Around the same time, a friend sent me the link to a blog post about inspiration: having it, losing it, and overcoming its loss. The blogger said, "I feel so overloaded by imagery thanks to my big art book collection and websites like Tumblr, it is almost as if there is nothing new or unique I can offer to the world as everything has been done before."
A post at IndieBeauty.com, an online indie business community, was the most recent of many such stories. The subject of the discussion is, "HELP…Where do I begin?" and the Indie-in-training writes, "I feel like I'm on information overload and I'm about to explode!" She's having a hard time choosing a direction for her fledgling business because there are so many options available.
I've seen these feelings described in other places lately and have felt them, myself. There are so many books and blogs, Facebook pages, Twitter streams, podcasts, and videos to navigate, and clearly this constant stimulation and information are not always helping us. We are discouraged by comparisons, afraid we can't innovate, and paralyzed by too many choices.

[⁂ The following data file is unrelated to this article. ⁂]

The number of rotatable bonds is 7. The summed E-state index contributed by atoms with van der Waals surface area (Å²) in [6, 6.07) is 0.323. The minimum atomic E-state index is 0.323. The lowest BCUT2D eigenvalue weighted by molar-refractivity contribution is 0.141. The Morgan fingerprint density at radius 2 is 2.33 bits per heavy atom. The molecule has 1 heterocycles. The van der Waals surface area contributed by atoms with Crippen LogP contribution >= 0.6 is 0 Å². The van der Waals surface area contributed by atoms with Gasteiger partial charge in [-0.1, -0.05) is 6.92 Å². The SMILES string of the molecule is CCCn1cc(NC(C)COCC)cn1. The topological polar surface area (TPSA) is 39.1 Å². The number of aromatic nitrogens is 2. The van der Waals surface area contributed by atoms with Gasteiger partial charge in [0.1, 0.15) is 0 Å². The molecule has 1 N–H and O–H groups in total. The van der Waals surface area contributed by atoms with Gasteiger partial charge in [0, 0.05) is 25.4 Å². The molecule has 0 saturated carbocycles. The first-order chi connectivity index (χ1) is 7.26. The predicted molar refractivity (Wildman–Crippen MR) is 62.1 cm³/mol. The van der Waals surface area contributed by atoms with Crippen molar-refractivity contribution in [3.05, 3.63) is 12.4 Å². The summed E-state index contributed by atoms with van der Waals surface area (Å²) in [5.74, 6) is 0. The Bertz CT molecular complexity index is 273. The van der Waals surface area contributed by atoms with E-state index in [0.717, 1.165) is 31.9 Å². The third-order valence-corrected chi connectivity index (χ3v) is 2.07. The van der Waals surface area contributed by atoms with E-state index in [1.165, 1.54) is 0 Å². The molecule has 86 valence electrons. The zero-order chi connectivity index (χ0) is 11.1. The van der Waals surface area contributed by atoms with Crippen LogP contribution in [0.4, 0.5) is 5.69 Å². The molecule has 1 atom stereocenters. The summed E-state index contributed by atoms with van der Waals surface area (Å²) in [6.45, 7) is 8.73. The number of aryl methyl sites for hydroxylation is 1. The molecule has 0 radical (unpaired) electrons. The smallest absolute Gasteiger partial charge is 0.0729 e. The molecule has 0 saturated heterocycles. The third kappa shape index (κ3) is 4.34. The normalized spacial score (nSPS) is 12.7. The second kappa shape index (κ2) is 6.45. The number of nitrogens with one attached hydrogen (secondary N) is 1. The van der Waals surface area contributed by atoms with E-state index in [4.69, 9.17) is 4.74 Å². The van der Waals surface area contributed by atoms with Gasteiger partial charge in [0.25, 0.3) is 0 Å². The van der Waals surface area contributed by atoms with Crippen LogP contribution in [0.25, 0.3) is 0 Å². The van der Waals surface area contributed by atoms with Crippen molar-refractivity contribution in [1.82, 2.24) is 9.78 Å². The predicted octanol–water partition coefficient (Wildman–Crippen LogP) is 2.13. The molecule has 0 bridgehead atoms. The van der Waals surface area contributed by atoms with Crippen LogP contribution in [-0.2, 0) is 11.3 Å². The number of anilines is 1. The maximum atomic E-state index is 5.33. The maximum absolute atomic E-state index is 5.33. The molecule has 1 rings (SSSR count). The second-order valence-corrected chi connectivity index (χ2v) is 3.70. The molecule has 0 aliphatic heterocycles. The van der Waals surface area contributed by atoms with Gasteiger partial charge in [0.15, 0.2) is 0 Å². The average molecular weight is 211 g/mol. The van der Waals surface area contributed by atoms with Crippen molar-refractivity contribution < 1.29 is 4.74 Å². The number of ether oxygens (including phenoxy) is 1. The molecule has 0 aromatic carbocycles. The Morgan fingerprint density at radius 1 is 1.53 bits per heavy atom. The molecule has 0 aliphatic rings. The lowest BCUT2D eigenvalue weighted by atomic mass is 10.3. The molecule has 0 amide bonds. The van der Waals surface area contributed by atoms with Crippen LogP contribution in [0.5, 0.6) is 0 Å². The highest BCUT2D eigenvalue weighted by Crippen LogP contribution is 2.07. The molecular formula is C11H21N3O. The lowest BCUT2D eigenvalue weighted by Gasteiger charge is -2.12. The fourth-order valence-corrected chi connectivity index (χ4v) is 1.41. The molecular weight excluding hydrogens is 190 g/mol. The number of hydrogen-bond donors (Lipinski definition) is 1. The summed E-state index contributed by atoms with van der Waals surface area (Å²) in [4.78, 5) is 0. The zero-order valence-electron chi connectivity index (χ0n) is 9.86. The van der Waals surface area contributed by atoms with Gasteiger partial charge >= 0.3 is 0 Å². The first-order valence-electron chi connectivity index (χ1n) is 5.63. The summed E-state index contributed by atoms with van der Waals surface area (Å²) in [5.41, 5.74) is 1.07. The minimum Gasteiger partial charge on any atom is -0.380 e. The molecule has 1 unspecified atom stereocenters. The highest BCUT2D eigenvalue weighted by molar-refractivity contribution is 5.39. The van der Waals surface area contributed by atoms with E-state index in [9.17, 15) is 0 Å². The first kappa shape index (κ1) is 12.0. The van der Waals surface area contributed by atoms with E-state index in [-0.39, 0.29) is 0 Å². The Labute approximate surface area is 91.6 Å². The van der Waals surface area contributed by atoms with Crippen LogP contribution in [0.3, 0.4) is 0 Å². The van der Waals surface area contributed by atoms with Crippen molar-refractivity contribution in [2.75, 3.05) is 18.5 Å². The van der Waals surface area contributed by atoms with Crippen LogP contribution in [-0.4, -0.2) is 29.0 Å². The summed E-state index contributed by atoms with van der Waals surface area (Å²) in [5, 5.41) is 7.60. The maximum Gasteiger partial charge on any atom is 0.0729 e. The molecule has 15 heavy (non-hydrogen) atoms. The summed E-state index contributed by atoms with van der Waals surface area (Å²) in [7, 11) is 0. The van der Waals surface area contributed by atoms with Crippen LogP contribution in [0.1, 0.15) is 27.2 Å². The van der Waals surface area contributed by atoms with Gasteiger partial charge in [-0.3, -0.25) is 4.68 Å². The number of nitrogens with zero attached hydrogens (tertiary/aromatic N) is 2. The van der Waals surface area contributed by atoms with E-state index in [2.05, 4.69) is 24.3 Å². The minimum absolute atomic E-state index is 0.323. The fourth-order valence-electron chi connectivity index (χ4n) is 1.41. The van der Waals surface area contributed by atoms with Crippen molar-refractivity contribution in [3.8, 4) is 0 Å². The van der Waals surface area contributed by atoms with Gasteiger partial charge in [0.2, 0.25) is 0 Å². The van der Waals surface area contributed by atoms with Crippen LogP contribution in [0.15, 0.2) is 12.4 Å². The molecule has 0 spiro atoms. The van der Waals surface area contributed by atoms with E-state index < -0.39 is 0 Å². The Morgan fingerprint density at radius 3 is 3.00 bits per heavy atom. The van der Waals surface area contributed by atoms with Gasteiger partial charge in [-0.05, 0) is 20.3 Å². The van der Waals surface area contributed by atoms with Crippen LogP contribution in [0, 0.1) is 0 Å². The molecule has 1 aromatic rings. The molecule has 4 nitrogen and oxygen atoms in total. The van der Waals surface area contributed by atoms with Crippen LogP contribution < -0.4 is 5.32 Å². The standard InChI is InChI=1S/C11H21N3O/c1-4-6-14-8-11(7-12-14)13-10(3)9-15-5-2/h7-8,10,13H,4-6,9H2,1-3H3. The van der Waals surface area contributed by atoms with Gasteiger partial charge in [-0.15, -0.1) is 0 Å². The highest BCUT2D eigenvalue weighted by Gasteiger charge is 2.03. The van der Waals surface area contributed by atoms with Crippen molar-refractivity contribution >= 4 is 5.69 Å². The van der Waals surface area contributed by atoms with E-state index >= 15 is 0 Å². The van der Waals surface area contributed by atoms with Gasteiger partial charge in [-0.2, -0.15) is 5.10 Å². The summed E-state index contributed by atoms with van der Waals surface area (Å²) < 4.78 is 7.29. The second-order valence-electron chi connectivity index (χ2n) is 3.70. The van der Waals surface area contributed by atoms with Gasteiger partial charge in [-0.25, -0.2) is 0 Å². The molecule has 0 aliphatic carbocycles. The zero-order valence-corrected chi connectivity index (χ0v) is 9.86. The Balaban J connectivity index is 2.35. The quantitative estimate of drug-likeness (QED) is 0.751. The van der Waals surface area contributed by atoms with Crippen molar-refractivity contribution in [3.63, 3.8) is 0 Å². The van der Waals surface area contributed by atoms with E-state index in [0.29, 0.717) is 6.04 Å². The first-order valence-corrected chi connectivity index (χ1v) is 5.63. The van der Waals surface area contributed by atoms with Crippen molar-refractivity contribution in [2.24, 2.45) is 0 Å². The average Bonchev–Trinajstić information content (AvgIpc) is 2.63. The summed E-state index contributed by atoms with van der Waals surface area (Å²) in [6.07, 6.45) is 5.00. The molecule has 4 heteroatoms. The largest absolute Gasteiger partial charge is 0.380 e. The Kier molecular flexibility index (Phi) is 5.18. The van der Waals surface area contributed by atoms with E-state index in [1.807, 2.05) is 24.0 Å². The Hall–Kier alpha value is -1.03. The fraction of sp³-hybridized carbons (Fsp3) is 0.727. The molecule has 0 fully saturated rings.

What's happening here? How can we feel less overwhelmed by all of this information?
1. Take Care with Comparisons.Comparison is necessary: how else do you recognize your own improvement? But there is danger in comparing yourself to colleagues or mentors. The truth is, getting really good at anything takes more than inspiration and education. It takes time: practice time, play time, trial-and-error time, LOTS of time. Your willingness to make that time for your art or craft diminishes when you feel discouraged. Nothing beats down a playful spirit like feeling hopelessly behind someone else.
When you're looking for inspiration, try not to focus on other people who do exactly what you do. If you're a "cookier," you could check out fabric patterns at craft stores or even clothing at the mall. Sketch or take pictures of the shapes and designs at a local antique store. Or follow some jewelry designers or soap makers on Facebook for new ideas that can be rendered in sugar. I admire the work of painters, toymakers, and yes, cookie-and-cake designers because they are creative and colorful and have nothing to do with lip balm! The tendency to compare ourselves unfavorably to others is unfortunate, but real; save the heartache and compare yourself only to yourself.
2. Limit Your Choices.When I first started my business, I decided to prepare and file my own taxes. That first year was a nightmare; I was drowning in tax forms and publications, overwhelmed by piles of information. Then I realized that at least 90% of those forms and publications didn't apply to my business at all. Subsequent years were much simpler because I knew what was critical and ignored the rest.